(OPINION) A survey highlighted by The Telegraph has found that only 58 percent of scientists at British universities believe that sex is binary. The poll also found that most of the 200 scientists surveyed believe that gender is fluid.

Twenty-nine percent of respondents to the survey agreed with the statement that “sex is not binary,” while 13 percent of respondents did not share a view on the question or preferred not to give an opinion. That means that 42 percent of the scientists would not classify sex as binary.

The poll, conducted by Censuswide, a market research consultancy, also found that 64 percent of scientists said gender is fluid, with only 22 percent saying the believe gender is binary, and a further 14 percent not providing an answer.

Commenting on the findings, Dr. Wolfgang Goymann, a professor of behavioral biology at the Max Planck Institute for Biological Intelligence, said “To me this just means that at least 29% of the academics that filled out this questionnaire do not understand the biological concept of sex, and at least 22% of them do not know what gender means.”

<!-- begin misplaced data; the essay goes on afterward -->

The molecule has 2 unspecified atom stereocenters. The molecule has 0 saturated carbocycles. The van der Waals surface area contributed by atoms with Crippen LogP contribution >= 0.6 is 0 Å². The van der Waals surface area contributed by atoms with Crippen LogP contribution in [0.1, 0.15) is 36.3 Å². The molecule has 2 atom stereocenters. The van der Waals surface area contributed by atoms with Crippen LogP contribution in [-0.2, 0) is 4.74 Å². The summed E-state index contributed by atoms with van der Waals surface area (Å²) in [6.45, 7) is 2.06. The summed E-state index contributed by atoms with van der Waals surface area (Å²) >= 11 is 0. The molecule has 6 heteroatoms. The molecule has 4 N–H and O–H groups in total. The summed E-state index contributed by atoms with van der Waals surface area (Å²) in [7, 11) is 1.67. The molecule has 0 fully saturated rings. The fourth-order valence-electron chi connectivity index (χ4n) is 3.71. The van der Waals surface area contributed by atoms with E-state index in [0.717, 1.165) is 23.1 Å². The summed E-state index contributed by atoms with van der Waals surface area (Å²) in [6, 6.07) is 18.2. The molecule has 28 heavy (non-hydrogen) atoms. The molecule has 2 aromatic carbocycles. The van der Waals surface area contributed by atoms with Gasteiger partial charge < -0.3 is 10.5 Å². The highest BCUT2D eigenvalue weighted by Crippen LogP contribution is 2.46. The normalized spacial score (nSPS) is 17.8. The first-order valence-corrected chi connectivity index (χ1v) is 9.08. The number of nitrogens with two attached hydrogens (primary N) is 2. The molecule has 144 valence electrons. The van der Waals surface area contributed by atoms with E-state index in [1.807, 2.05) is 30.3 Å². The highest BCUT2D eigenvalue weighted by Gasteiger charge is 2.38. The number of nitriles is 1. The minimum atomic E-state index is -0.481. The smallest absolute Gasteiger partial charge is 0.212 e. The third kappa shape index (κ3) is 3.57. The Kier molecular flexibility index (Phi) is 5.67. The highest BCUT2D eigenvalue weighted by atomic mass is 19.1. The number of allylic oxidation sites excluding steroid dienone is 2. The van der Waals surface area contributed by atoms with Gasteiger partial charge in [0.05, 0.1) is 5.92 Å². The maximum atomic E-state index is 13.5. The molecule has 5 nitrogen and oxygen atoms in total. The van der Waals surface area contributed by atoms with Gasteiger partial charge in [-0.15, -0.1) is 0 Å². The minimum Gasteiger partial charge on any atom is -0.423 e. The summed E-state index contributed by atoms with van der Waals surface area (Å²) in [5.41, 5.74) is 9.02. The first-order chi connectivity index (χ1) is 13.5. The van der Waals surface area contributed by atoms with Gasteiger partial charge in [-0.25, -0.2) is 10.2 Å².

Goymann has noted that some scientists are now positing that sex is a graded spectrum rather than a binary trait.

“Leading science journals have been adopting this relativist view, thereby opposing fundamental biological facts,” he urged.

“While we fully endorse efforts to create a more inclusive environment for gender-diverse people, this does not require denying biological sex,” Goymann continued.

He added, “On the contrary, the rejection of biological sex seems to be based on a lack of knowledge about evolution and it champions species chauvinism, inasmuch as it imposes human identity notions on millions of other species.”

Helen Joyce, director of advocacy at Sex Matters, told The Telegraph “This survey has two remarkable findings. The first is that 29 per cent of academics are apparently unaware of the obvious fact that sex is binary.

The second is that nearly two-thirds of academics say that ‘gender is fluid’. That is a strikingly confident statement about a nebulous concept.”

“This muddle feeds through into academic research and public policy. It’s concerning that people supposedly among our best and brightest are seemingly blind to this confusion,” Joyce further noted.